What does corruption look like? I talked to a district deputy CAO, who shared with me how the politician gives small bribes to people in need, small bags of sugar or salt, which the people are very grateful for. They don’t see it as a bribe so much as it is a gift from someone who is helping them. They vote for that individual, that individual having made the investment to get votes, also expects something in return. As a result, they encourage the CAO and hence the deputy to move some of the allocated funds around, they benefit financially as well and everyone keeps quiet. Unfortunately much of the money never makes it to the intended recipients.  But when he explained why, he told me that he wants for himself a house, a car, an education for his children, all things that a person in a similar role in Canada or the US would believe to be a right. The other challenge is that the people who actually do the on-the-ground work of moving money from one account to another are doing so under orders. If they don’t, they lose their job. If they do, there is no trace back to the person who ordered it and they become scapegoats. My comment to him was that in all probability I would go hungry in his country because I would likely not be able to sacrifice my own ethics to play that political game. But to be fair, it is hard to judge another person when we come from such a different circumstance.

At the top of Government the corruption is more significant. Stories abound how individuals at the top steal money from the system. Undoubtedly, problems exist when corruption is overlooked. But the solution, most likely,  is to recognize the government as developing (as we are all developing), to strengthen the independence of the justice system and to  to impose justice in those cases where it needs to be imposed. Ironically, anti-corruption campaigns are likely not the answer. Consider this: if I am a child growing up in Uganda and hearing on a constant basis that Uganda is corrupt, what is my constant focus? What do I learn about my country? Then I see all the politicians in nice suits, with nice houses and cars, what do I learn about my country and corruption? I learn that if I want to do well, I had better learn how to be corrupt.  Alternatively, I learn rebellion, which has the potential to destabilize and cause huge negative impacts.  On the other hand, what if I never heard about corruption, rather than I learned about the honesty within my family, honesty and kindness of most of my neighbors, that being truthful was a foundation of virtue, that I should be proud of the progress my country is making.  What would be my assumption? My assumption would be that truthfulness and honesty lead to progress and I would more likely associate that with success. Consider a good company looking to invest. Are they more likely to invest in a corrupt nation or a stable nation? Consider a corrupt corporation? Are they likely to invest in a country where they have to obey laws or one where corruption is talked about all the time and expected? Studies suggest that pride in one’s country, is correlated with a low level of corruption. Whether this is causal is another question, but I think it is fair to say that over a long period of time, when people feel proud of themselves and their nation, they are more likely to have, share and learn good ethics. So perhaps, governments should do more to work closely with their civil society organizations to market the good qualities of the country, both internally and externally, and how wonderful their people are. Clearly, it won’t change their situation over night, but in a generation, it might make a difference.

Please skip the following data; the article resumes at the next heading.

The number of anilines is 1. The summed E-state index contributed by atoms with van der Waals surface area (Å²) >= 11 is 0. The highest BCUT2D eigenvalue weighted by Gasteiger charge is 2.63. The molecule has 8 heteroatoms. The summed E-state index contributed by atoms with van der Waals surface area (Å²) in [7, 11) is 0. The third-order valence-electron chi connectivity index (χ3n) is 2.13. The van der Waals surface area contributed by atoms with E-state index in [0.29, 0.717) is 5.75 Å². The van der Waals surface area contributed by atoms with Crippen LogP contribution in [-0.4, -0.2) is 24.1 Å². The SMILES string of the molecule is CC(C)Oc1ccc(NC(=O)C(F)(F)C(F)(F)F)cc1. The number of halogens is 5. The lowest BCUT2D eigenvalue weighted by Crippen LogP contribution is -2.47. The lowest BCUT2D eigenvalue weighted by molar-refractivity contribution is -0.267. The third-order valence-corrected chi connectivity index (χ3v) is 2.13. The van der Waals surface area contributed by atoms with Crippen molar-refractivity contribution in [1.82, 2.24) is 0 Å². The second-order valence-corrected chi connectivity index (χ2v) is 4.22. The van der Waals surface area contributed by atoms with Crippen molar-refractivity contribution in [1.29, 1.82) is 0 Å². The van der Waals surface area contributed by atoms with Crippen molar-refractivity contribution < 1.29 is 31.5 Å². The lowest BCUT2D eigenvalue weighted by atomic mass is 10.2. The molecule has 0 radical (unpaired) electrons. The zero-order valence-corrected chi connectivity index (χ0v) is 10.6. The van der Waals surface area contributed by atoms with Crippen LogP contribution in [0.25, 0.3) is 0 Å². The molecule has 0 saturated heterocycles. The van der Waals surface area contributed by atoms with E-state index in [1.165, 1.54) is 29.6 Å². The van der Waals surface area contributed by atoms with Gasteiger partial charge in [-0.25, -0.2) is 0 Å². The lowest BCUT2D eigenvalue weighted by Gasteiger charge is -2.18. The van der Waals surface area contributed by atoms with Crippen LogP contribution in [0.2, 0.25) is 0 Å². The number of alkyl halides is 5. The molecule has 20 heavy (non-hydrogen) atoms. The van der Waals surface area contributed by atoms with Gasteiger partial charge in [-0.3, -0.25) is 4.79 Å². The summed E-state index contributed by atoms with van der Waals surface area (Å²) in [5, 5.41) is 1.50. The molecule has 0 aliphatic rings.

A few other points on the economy and growth. If the stagnation in growth was primarily caused by the war, how do you prevent war? This, of course, is a huge topic but one of the issues also mentioned in Dallaire’s book is that, child soldiers are seen as inexpensive military systems. He suggests that the proliferation of cheap, light weapons is the primary reason why rebel groups are able to utilize children as soldiers. But how to prevent this proliferation is another issue. If we look at this issue from a social justice perspective, wouldn’t it be fair to impose taxes on the sale of all weapons equivalent to the inevitable damage that they cause? Yes, I’m a dreamer. But just as their are taxes for smoking which help to offset health impacts, in some countries carbon taxes that help to offset the costs of climate mitigation, congestion taxes on cars that operate in city centres, shouldn’t their be higher taxes on the production of weapons that go directly to those who are injured by those weapons?